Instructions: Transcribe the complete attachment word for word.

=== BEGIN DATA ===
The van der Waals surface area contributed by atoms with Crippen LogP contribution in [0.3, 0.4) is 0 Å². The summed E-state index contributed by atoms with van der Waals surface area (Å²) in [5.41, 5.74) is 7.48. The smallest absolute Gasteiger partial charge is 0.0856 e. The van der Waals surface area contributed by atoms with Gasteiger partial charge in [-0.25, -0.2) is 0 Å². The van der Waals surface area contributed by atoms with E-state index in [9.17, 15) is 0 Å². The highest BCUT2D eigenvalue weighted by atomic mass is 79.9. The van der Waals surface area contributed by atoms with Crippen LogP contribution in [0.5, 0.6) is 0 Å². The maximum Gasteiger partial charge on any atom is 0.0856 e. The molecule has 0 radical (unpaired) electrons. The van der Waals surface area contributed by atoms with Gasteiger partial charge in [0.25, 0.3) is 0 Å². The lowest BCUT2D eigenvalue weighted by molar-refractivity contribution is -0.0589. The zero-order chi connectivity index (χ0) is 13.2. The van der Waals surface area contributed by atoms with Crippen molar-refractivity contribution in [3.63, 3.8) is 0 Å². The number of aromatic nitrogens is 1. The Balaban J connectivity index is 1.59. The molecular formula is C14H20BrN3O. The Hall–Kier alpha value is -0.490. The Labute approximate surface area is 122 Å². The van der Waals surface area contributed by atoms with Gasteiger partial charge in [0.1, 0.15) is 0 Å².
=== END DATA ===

The van der Waals surface area contributed by atoms with Crippen LogP contribution in [0.3, 0.4) is 0 Å². The summed E-state index contributed by atoms with van der Waals surface area (Å²) in [5.41, 5.74) is 7.48. The smallest absolute Gasteiger partial charge is 0.0856 e. The van der Waals surface area contributed by atoms with Gasteiger partial charge in [-0.25, -0.2) is 0 Å². The van der Waals surface area contributed by atoms with E-state index in [9.17, 15) is 0 Å². The highest BCUT2D eigenvalue weighted by atomic mass is 79.9. The van der Waals surface area contributed by atoms with Crippen LogP contribution in [0.5, 0.6) is 0 Å². The maximum Gasteiger partial charge on any atom is 0.0856 e. The molecule has 0 radical (unpaired) electrons. The van der Waals surface area contributed by atoms with Gasteiger partial charge in [0.25, 0.3) is 0 Å². The lowest BCUT2D eigenvalue weighted by molar-refractivity contribution is -0.0589. The zero-order chi connectivity index (χ0) is 13.2. The van der Waals surface area contributed by atoms with Crippen molar-refractivity contribution in [3.63, 3.8) is 0 Å². The number of aromatic nitrogens is 1. The Balaban J connectivity index is 1.59. The molecular formula is C14H20BrN3O. The Hall–Kier alpha value is -0.490. The Labute approximate surface area is 122 Å². The van der Waals surface area contributed by atoms with Gasteiger partial charge in [0.1, 0.15) is 0 Å².